With no rising trends in arrest figures I want to know on what grounds, and using what data, North Wales Police and Cheshire Police forces came to the decision that the fixture needed to become a bubble match in 2013?

Not only that, I want to know exactly why an extra 100 police officers were required to police the same number of people, taking the total policing bill to £35,000+.

What I find most interesting is that 23 arrests were made last season, a rise of 18 arrests from the two previous fixtures between Wrexham and Chester. It suggests heavy-handed policing actually increased disorder.

I recently had the chance to put this query to Superintendent Rob Kirman of North Wales Police (NWP), at a Wrexham Supporters Trust meeting. He explained that policing methods have changed since 2009, and that they treat each fixture individually, based on current intelligence, without looking at historical cross-border derbies.

If this is the case why do police keep insisting that the reason for such a strong police presence is because this fixture has a long history of disorder? It appears to me that NWP only like to quote history when it suits them, and not when facts are placed in front of them.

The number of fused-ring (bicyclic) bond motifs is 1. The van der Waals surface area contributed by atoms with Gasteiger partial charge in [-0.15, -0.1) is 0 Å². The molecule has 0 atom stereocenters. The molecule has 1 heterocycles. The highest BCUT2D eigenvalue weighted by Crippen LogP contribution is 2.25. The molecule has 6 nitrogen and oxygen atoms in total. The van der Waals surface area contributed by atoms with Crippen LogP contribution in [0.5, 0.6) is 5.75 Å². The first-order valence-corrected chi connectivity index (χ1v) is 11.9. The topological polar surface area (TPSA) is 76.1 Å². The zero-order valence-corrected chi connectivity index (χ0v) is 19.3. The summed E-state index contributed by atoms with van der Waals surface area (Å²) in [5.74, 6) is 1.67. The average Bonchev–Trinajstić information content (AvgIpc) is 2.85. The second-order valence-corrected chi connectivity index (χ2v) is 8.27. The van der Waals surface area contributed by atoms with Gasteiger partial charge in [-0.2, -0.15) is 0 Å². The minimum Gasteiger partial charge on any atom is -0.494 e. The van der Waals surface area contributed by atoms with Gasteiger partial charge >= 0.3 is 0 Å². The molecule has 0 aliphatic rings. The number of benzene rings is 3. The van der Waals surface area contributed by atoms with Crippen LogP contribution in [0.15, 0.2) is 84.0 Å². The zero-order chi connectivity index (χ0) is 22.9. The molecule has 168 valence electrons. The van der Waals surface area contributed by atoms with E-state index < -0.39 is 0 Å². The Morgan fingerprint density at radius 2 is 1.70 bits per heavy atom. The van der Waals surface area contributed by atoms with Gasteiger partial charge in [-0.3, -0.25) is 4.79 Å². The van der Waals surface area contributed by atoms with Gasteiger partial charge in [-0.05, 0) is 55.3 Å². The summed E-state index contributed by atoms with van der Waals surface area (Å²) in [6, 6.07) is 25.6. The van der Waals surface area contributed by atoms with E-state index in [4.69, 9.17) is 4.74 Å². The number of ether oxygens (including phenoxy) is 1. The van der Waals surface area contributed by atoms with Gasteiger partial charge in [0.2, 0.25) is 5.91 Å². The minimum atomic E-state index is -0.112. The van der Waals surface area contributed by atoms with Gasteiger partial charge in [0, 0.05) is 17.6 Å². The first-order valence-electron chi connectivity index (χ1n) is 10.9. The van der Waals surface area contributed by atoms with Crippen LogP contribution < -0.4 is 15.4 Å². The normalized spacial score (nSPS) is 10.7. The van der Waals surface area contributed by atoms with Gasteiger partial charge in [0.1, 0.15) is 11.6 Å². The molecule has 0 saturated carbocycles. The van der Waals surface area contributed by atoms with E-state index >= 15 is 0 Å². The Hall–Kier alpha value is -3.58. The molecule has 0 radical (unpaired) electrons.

For the return game at Chester, the bubble was again used and the number of police on duty was the same, but this time for a much smaller crowd of 4,326, with 1,180 traveling supporters. That breaks down as one police officer for every 19 people in attendance, or one officer for every five travelling fans.

Manchester derby

To put that ratio into perspective, for the Manchester derby, Greater Manchester Police are able to police the match, with no adjustments to kick-off times, with around 400 police officers. For the purpose of my study I rounded that figure up to 500.

At Old Trafford the attendance was 76,000, that’s around one officer for every 190 fans. And that doesn’t even included the 10,000s of people packing out pubs all across the city to watch on TV. How can the police even begin to defend the amount of police resources ploughed into a Conference fixture?!

The response to this was that the cross-border derby has a higher ratio of risk element fans per people in attendance, than that of the Manchester derby. A clever statement that I would agree with, but it is a statement that has absolutely no relevance to the risk of disorder.